Is the juicing craze really good for you?
Is the screech of a juicer the soundtrack to your morning? Did you ring in the New Year with a kale ‘cleanse’? If so, you’re far from alone.
Juicing is a craze that won’t go away – but is it healthy, harmful or little more than hype? Sue Quinn extracts the facts.
Juicing is an international revolution. Led by celebrities and so-called wellness gurus, it’s been gaining popularity for years, with vast quantities of fruit and veg liquefied each day in the name of nutrition.
Juice detoxes and cleanses are touted as cures for everything from flagging energy to bad skin, while juice recipe books make the bestseller lists and juice delivery schemes boom. It’s no surprise that cookware store Lakeland recorded a 400 per cent increase in sales of juicers during 2015. But is extracting fruit and veg really good for us? Opinion is deeply divided; while millions evangelise the health benefits of juicing, the scientific evidence is scant.
Eating more fruit and veg is a good thing, surely? Well, it depends. Vegetables, and to a lesser extent fruit, are excellent sources of vitamins, minerals and other vital nutrients, so pure juice is a quick way to get a dose of these compounds. But consuming juice isn’t the same as eating foods whole because nutrients are lost in the juicing process.
Vitamins and phytochemicals (plant compounds believed to be protective against disease) are degraded by heat and oxygen during juicing. The extent to which this happens varies among nutrients. Some people believe costly cold-pressed juice is more nutritious as it’s exposed to minimal heat, but there’s no published research to support this, according to The International Food Information Council (IFIC) Foundation. Crucially, juicing also removes or damages the heart-healthy and gut-healthy fibre that slows the digestion of sugars when fruit and vegetables are eaten whole. That’s why the official advice from Public Health England is to drink no more than 150ml fruit juice per day.
The expert view
“Juicing isn’t a healthy craze,” says Priya Tew, registered dietitian with the British Dietetic Association (BDA). She adds that one small glass of juice with food each day will do no harm. “The problem comes when people go over the top and use juice as a meal substitute,” she explains. “They end up having an awful lot of fruit and vegetables – possibly more than four portions in one glass. This sounds healthy, but it’s not as it can add up to lots of calories and sugar but no fibre.”
Dr Robert Lustig, US paediatric endocrinologist and author of Fat Chance: The Hidden Truth About Sugar, Obesity and Disease, believes fruit juice is as unhealthy as sugary fizzy drinks. He argues that the insoluble fibre in fruit and veg – crucial to limit the absorption of sugars and avoid pressure on the liver – is “sheared to smithereens” during juicing. And, he says, there’s no evidence that new-generation juicers, which claim to masticate fruit and vegetables and retain the fibre, are any better than standard models. “Eat your fruit and veg, don’t drink it,” he says in his YouTube lecture on the topic, which has now been viewed more than 6 million times.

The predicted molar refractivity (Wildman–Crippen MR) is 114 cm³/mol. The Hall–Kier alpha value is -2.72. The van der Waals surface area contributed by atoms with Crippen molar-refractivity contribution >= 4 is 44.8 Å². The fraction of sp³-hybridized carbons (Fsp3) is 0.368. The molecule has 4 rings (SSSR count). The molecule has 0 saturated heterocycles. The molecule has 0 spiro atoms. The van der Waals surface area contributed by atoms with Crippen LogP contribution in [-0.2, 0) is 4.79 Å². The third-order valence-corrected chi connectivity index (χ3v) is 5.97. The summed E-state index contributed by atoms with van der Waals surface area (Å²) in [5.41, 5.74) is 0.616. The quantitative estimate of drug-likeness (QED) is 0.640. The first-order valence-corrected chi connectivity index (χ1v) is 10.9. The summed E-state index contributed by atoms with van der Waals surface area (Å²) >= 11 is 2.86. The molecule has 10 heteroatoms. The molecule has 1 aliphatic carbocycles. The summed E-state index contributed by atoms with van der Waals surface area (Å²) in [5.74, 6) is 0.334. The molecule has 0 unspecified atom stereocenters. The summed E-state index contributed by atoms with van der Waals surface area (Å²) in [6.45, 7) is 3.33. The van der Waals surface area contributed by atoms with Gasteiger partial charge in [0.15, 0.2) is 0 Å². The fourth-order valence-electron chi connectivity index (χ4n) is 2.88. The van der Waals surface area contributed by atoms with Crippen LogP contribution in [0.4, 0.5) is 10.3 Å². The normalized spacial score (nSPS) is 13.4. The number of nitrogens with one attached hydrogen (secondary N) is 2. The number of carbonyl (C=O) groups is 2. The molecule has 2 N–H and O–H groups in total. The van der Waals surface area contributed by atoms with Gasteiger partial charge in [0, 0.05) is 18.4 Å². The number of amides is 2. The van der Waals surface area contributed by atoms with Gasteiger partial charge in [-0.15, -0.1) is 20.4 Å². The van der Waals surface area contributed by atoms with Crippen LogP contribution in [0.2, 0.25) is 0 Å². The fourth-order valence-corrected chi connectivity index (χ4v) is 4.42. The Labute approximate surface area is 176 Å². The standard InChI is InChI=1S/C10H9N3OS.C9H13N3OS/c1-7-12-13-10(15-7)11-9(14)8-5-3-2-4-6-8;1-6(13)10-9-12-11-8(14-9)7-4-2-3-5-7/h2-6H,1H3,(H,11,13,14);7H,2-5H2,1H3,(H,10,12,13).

Cleanse and detox
So the occasional glass of pulverised fruit or veg is generally regarded as harmless – but what about juice diets that promise to ‘flush out toxins’? Doctors and dietitians dismiss them, arguing that the body has its own detox system: the kidneys and liver. “Detoxing and cleansing are merely clever marketing slogans,” says Emeritus Professor Edzard Ernst, Chair in Complementary Medicine at the University of Exeter. “The implication is that toxins are being eliminated from the body and this is not true. All that’s being eliminated is cash from somebody’s wallet.”
Professor Ernst says consuming only juice for a couple of days probably won’t do any harm and can be a good way to cut back on alcohol and consume more water. But Priya Tew advises against doing so, especially for those prone to diabetes; juice isn’t a balanced meal because it lacks protein and fat. “People can end up with an unbalanced diet, not getting the micronutrients they need, and could end up lacking in protein, zinc and other things,” she says.
So why do so many people claim health benefits from juice diets? Probably because they’re cutting out alcohol, processed food and junk food at the same time, she suggests. “It’s not the juice that’s doing it.”
The alternative view
Not all experts recommend tossing away the juicer. “For me, a nutrition ‘detox’ is simply a way of reducing our exposure to highly processed foods and eating more indigenous ones,” says nutritional biochemist and juicing advocate Jeannette Jackson. “Foods in their natural state, like raw vegetable juices, assist the body with its detoxification processes.”
Jeannette adds that a juice diet can also be an effective way of getting out of a food rut. “Introducing an array of natural multivitamins and minerals into your body over a short period of time can be a great way to boost energy and recharge your cellular batteries.”
The bottom line?
Cutting out alcohol, processed food and junk food, and eating a balanced diet might be just as effective – or even healthier – than a juice diet. But a small glass of pulverised fruit or veg now and then won’t do you harm.
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